San Francisco and Berkeley’s Proposed “Empty Homes Tax” on Vacant Residential Units

by | Sep 7, 2022 | Land Use, Permits and Appeals |

This November, San Francisco and Berkeley voters will see the “Empty Homes Tax” initiatives (EHTs) on the ballot for consideration.  If passed, the EHTs would impose a substantial tax on each person that maintains a “vacant” “residential unit” in San Francisco or Berkeley, as those terms are defined thereunder.  San Francisco and Berkeley’s EHTs are substantially similar, both in purpose and scope.  San Francisco’s stated purpose underlying its proposed EHT is to “disincentivize” prolonged vacancies in San Francisco housing units, and to “raise funds for rent subsidies and affordable housing.”  Berkeley’s stated purpose is also to “disincentivize” vacancies and to return vacant units to the housing market to ensure “long-term affordability.”

The reach of the EHTs would be broad.  Most residential units in San Francisco and Berkeley would be subject to the EHTs, including houses, apartments, mobile homes, a group of rooms, or “a single room that is designed as separate living quarters.”  Not included in the EHTs are certain types of short-term housing, such as those units intended for transient use (e.g., hotels), and residential care facilities.  The EHTs also exclude certain owners of buildings with two or fewer residential units, and Berkeley’s EHT excludes properties of four or fewer units that are owner-occupied, if that occupying owner is age 65 or over and meets certain lower-income requirements.

If a property is subject to the EHTs, an owner must keep that property’s units occupied for at least 182 days a tax year (consecutive or non-consecutive) to avoid the tax under the EHT.  However, not just any occupation will do.  The owner may occupy the unit themselves as their primary residence during this period, provided it is the dwelling where they claim the homeowners’ property tax exemption.  If they do not, then the unit is considered vacant during their occupancy for purposes of the EHTs.  The owner may also lease the unit to a “bona fide” lessee to avoid the imposition of the tax under the EHTs. However, a “bona fide” lessee does not include anyone in the “owner’s group,” which is defined as current and prior owners, relatives, and “affiliates” of current or prior owners.  In practice, this would mean that the owner may not avoid the EHTs by living in the unit as the owner’s second residence.  An owner is also subject to the tax if the owner wants to lease to their child or parent, whether at a discount or market rent.  Under both of these scenarios, the unit is considered “vacant” for purposes of the EHT.  Finally, there are other narrow circumstances under which a unit may be vacant, and not subject to the EHT for instance: (1) when the unit is undergoing certain types of construction, (2) the vacancy is a result of the occupying property owner’s death, or (3) there’s some unforeseen event that requires vacancy, such as a natural disaster. Berkeley’s EHT also includes an exception for smaller owner-occupied properties, where that owner affirmatively indicates that a single unit at that property is being used by the owner or a relative for no consideration.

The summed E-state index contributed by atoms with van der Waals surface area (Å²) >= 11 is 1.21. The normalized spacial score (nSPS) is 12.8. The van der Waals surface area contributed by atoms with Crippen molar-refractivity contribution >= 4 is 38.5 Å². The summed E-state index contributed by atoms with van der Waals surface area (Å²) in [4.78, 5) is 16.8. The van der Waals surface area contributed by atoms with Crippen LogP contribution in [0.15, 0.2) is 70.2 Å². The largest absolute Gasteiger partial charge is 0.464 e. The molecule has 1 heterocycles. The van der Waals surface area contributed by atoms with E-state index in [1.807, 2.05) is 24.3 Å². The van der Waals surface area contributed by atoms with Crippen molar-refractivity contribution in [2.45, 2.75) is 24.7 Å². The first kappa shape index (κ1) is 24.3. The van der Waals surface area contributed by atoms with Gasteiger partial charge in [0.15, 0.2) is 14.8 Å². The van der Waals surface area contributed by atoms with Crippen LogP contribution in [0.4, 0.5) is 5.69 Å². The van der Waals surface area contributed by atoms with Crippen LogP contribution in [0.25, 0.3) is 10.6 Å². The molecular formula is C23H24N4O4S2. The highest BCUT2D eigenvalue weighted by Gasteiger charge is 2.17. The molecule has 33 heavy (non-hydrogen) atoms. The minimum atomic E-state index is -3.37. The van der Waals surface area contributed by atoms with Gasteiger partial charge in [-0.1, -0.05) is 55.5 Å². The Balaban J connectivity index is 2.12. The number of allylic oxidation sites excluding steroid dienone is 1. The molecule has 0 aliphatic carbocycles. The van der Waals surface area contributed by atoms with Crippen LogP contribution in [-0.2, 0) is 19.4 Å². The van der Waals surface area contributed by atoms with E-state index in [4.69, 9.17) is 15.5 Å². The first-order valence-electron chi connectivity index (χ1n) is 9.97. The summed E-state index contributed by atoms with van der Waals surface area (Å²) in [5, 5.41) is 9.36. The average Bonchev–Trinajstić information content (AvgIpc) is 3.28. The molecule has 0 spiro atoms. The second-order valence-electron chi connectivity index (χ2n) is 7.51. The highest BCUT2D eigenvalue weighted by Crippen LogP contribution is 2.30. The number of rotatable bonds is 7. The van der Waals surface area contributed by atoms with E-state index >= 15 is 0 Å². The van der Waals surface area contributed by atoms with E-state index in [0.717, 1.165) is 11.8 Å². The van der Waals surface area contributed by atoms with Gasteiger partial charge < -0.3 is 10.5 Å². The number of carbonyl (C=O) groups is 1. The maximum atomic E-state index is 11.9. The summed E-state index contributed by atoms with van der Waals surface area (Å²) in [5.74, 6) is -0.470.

Upon the Cities’ determination that a unit is vacant for more than 182 days, the tax under the EHTs is imposed.  The taxes under the EHTs are initially a fixed amount, based on size of the unit, which scale up for consecutive vacancy.  For instance, under San Francisco’s EHT, if a residential unit smaller than 1,000 sq. ft. is vacant during the 2024 tax year, the tax is $2,500.  If that same unit is vacant in the 2025 tax year, the tax is $5,000.  If it is vacant in the 2026 tax year and subsequent tax years, the tax is $10,000 (which would be inflation adjusted thereafter).

San Francisco and Berkeley’s desired imposition of these onerous taxes may be well meaning, but the EHTs appear to be fraught with legal infirmities, including potential infringement on an owner’s right to go out of the landlord business, the constitutional right to travel, and privacy rights.  While voters will have the first word this fall as to whether San Francisco and Berkeley owners are subject to the EHTs, if the EHTs comes under legal challenge thereafter, the courts will have the last.

This information is provided by San Francisco Real Estate Attorney Emily Brough.  If you are curious or concerned about the application of the EHT or any other regulation on a property you own, you should Contact the experienced attorneys of Zacks, Freedman, & Patterson for guidance.